DryShips Inc. provides ocean transportation services for drybulk and petroleum cargoes, and offshore drilling services. The company operates through Drybulk Carrier, Tanker, and Offshore Drilling segments.

TheStreet Ratings rates

DryShips

as a

hold

. The company's strengths can be seen in multiple areas, such as its robust revenue growth, impressive record of earnings per share growth and compelling growth in net income. However, as a counter to these strengths, we also find weaknesses including generally higher debt management risk and a generally disappointing performance in the stock itself. You can view the full

DryShips Ratings Report

now.

More About Dividends:

One benefit of owning a stock is the potential that you will be paid a dividend. The distribution of dividend payments is another way for a company to share its profit with you. A dividend means that the company pays you a certain amount of money, either as a one-time payment or more commonly on a quarterly basis, for each share of stock you own.

Many times, dividends come at the expense of greater price appreciation, because the company is distributing its profits to shareholders rather than reinvesting the profits back into the growth of the company. However, companies that pay dividends can be very attractive to investors when they offer a steady stream of income. There are some important terms and dates an investor should be familiar with before purchasing any dividend-paying companies. Let's work through an example to help better explain some of these terms:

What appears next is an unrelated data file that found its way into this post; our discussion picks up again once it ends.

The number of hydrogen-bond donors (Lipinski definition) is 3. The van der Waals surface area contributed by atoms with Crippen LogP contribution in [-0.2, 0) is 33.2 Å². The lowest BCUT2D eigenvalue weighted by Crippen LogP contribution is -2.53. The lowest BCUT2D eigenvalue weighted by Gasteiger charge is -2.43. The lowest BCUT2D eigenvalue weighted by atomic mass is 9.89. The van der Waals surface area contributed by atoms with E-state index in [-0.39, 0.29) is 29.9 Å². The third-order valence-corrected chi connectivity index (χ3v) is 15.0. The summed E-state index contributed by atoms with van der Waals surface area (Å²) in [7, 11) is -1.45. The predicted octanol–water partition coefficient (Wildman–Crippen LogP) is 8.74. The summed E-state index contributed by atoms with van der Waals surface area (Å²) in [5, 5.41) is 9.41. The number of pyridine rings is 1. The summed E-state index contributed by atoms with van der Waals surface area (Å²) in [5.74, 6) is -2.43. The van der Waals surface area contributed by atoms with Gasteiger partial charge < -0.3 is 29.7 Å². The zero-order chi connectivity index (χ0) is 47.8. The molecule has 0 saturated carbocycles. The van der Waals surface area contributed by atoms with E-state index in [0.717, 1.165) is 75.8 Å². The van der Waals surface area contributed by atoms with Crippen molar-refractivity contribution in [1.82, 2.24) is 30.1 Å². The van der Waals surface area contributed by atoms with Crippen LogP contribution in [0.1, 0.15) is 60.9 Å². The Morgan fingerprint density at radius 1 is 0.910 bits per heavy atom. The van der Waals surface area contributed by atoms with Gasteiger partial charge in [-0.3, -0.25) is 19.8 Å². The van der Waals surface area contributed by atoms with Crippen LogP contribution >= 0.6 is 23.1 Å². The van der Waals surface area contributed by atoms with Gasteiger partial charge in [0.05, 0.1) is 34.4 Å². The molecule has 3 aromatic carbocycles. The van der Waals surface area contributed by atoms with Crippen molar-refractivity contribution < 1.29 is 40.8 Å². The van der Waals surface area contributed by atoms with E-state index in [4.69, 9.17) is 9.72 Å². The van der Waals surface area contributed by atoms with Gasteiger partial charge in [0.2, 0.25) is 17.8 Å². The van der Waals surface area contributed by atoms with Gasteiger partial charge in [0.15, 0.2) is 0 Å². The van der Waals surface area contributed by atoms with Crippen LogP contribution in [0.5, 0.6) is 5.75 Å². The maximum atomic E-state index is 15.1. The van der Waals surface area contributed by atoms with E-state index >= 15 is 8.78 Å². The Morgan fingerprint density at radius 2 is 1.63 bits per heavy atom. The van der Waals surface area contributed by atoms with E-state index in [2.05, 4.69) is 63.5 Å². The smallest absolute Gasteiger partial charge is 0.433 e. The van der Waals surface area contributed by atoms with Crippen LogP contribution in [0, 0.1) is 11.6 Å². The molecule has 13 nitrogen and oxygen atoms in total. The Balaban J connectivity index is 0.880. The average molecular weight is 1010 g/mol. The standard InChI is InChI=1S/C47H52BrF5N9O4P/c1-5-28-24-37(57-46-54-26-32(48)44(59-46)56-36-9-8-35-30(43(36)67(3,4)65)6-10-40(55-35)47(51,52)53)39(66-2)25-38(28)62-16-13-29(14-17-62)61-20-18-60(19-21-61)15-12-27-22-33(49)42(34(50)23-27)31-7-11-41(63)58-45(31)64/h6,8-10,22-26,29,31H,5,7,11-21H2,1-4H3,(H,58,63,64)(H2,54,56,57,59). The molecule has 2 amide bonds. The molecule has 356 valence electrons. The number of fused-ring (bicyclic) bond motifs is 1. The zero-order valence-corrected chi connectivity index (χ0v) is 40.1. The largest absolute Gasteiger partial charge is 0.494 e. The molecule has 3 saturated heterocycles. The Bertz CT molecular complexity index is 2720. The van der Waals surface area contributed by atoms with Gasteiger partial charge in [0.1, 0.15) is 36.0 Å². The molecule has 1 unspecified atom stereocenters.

On March 1, ABC Widget Company has decided that because it holds excess cash and lacks investment opportunities, it would like to reward shareholders with a regular quarterly dividend payment. The date for this particular announcement is known as the declaration date. It is on this date that the company announces the specific dividend payment along with the holder-of-record date (aka record date) and the payment date. The company announces that a dividend payment of 25 cents per share will be payable March 31, 2012 (the payment date) to all shareholders of record at the close of business on March 16, 2012 (holder-of-record date). What does this all mean? Well the short story is that the company looks at its records on March 16 and anyone listed on the books as an owner of ABC Widget company will be eligible for the dividend payment (on March 31).

The one other important term to remember is the ex-dividend date. The ex-dividend date (typically two trading days before the holder-of-record date for U.S. securities) is the day in which a company begins trading without the dividend. In order to have a claim on a dividend, shares must be purchased no later than the last business day before the ex-dividend date. A company trading ex-dividend will have the upcoming dividend subtracted from the share price at the start of the trading day. Many times, the price of a stock will increase in anticipation of the upcoming dividend as the ex-dividend date approaches, yet will fall back by the amount of the dividend on the ex-dividend date.